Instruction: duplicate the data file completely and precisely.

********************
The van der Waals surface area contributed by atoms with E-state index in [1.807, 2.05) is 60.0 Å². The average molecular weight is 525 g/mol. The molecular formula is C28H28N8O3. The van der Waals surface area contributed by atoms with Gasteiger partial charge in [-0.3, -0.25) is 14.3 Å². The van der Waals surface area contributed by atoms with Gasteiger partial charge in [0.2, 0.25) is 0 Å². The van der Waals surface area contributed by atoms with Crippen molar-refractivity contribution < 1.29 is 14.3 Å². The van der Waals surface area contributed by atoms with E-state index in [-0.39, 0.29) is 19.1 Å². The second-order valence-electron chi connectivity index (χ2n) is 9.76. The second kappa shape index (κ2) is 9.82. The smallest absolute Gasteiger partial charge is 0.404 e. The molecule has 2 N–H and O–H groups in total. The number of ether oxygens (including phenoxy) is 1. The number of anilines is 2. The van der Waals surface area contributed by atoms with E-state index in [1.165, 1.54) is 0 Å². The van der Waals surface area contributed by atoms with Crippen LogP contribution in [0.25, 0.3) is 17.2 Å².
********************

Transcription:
The van der Waals surface area contributed by atoms with E-state index in [1.807, 2.05) is 60.0 Å². The average molecular weight is 525 g/mol. The molecular formula is C28H28N8O3. The van der Waals surface area contributed by atoms with Gasteiger partial charge in [-0.3, -0.25) is 14.3 Å². The van der Waals surface area contributed by atoms with Gasteiger partial charge in [0.2, 0.25) is 0 Å². The van der Waals surface area contributed by atoms with Crippen molar-refractivity contribution < 1.29 is 14.3 Å². The van der Waals surface area contributed by atoms with E-state index in [-0.39, 0.29) is 19.1 Å². The second-order valence-electron chi connectivity index (χ2n) is 9.76. The second kappa shape index (κ2) is 9.82. The smallest absolute Gasteiger partial charge is 0.404 e. The molecule has 2 N–H and O–H groups in total. The number of ether oxygens (including phenoxy) is 1. The number of anilines is 2. The van der Waals surface area contributed by atoms with E-state index in [1.165, 1.54) is 0 Å². The van der Waals surface area contributed by atoms with Crippen LogP contribution in [0.25, 0.3) is 17.2 Å².